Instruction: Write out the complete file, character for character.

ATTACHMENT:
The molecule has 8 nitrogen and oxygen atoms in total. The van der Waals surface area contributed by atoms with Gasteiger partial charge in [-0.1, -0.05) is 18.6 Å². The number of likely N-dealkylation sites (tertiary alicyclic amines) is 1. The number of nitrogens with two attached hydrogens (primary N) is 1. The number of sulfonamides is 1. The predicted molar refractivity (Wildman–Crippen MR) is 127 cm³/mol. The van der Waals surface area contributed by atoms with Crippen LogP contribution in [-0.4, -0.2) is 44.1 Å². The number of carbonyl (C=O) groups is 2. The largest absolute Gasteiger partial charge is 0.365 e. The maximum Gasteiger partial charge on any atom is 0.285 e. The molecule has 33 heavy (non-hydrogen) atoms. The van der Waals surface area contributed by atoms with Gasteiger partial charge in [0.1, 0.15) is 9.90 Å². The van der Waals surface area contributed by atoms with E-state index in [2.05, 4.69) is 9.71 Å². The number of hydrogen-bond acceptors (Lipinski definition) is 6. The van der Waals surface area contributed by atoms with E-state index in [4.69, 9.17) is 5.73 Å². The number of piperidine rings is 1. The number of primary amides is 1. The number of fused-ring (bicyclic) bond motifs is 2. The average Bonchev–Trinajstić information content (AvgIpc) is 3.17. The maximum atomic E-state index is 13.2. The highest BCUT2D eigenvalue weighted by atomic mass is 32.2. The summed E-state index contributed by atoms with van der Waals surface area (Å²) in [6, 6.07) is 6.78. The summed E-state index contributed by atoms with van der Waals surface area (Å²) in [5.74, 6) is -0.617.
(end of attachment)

The molecule has 8 nitrogen and oxygen atoms in total. The van der Waals surface area contributed by atoms with Gasteiger partial charge in [-0.1, -0.05) is 18.6 Å². The number of likely N-dealkylation sites (tertiary alicyclic amines) is 1. The number of nitrogens with two attached hydrogens (primary N) is 1. The number of sulfonamides is 1. The predicted molar refractivity (Wildman–Crippen MR) is 127 cm³/mol. The van der Waals surface area contributed by atoms with Crippen LogP contribution in [-0.4, -0.2) is 44.1 Å². The number of carbonyl (C=O) groups is 2. The largest absolute Gasteiger partial charge is 0.365 e. The maximum Gasteiger partial charge on any atom is 0.285 e. The molecule has 33 heavy (non-hydrogen) atoms. The van der Waals surface area contributed by atoms with Gasteiger partial charge in [0.1, 0.15) is 9.90 Å². The van der Waals surface area contributed by atoms with E-state index in [2.05, 4.69) is 9.71 Å². The number of hydrogen-bond acceptors (Lipinski definition) is 6. The van der Waals surface area contributed by atoms with E-state index in [4.69, 9.17) is 5.73 Å². The number of piperidine rings is 1. The number of primary amides is 1. The number of fused-ring (bicyclic) bond motifs is 2. The average Bonchev–Trinajstić information content (AvgIpc) is 3.17. The maximum atomic E-state index is 13.2. The highest BCUT2D eigenvalue weighted by atomic mass is 32.2. The summed E-state index contributed by atoms with van der Waals surface area (Å²) in [6, 6.07) is 6.78. The summed E-state index contributed by atoms with van der Waals surface area (Å²) in [5.74, 6) is -0.617.